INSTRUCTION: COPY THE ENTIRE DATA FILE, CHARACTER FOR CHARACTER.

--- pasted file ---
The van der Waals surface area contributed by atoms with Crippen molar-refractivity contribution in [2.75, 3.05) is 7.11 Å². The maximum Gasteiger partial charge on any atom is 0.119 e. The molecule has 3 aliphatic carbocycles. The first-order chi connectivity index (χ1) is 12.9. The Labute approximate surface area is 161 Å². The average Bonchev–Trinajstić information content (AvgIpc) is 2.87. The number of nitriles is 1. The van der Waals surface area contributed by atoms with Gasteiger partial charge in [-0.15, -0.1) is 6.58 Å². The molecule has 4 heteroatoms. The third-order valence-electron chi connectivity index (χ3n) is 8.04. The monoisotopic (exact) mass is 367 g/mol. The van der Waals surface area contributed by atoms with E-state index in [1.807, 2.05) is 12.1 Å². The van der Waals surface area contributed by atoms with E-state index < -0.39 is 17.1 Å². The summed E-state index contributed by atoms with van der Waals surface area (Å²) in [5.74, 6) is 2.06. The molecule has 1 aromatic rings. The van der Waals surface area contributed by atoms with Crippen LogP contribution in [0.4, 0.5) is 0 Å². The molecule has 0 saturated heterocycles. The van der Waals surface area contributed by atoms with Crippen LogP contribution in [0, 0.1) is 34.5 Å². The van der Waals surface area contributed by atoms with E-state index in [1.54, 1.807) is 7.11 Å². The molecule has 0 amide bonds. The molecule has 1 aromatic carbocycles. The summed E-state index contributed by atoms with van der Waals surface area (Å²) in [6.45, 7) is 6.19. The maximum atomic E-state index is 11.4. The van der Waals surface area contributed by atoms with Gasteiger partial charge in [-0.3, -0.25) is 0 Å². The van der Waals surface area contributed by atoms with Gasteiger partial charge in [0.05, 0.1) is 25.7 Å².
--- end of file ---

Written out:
The van der Waals surface area contributed by atoms with Crippen molar-refractivity contribution in [2.75, 3.05) is 7.11 Å². The maximum Gasteiger partial charge on any atom is 0.119 e. The molecule has 3 aliphatic carbocycles. The first-order chi connectivity index (χ1) is 12.9. The Labute approximate surface area is 161 Å². The average Bonchev–Trinajstić information content (AvgIpc) is 2.87. The number of nitriles is 1. The van der Waals surface area contributed by atoms with Gasteiger partial charge in [-0.15, -0.1) is 6.58 Å². The molecule has 4 heteroatoms. The third-order valence-electron chi connectivity index (χ3n) is 8.04. The monoisotopic (exact) mass is 367 g/mol. The van der Waals surface area contributed by atoms with E-state index in [1.807, 2.05) is 12.1 Å². The van der Waals surface area contributed by atoms with E-state index < -0.39 is 17.1 Å². The summed E-state index contributed by atoms with van der Waals surface area (Å²) in [5.74, 6) is 2.06. The molecule has 1 aromatic rings. The van der Waals surface area contributed by atoms with Crippen LogP contribution in [0.4, 0.5) is 0 Å². The molecule has 0 saturated heterocycles. The van der Waals surface area contributed by atoms with Crippen LogP contribution in [0, 0.1) is 34.5 Å². The van der Waals surface area contributed by atoms with E-state index in [1.54, 1.807) is 7.11 Å². The molecule has 0 amide bonds. The molecule has 1 aromatic carbocycles. The summed E-state index contributed by atoms with van der Waals surface area (Å²) in [6.45, 7) is 6.19. The maximum atomic E-state index is 11.4. The van der Waals surface area contributed by atoms with Gasteiger partial charge in [-0.3, -0.25) is 0 Å². The van der Waals surface area contributed by atoms with Gasteiger partial charge in [0.05, 0.1) is 25.7 Å².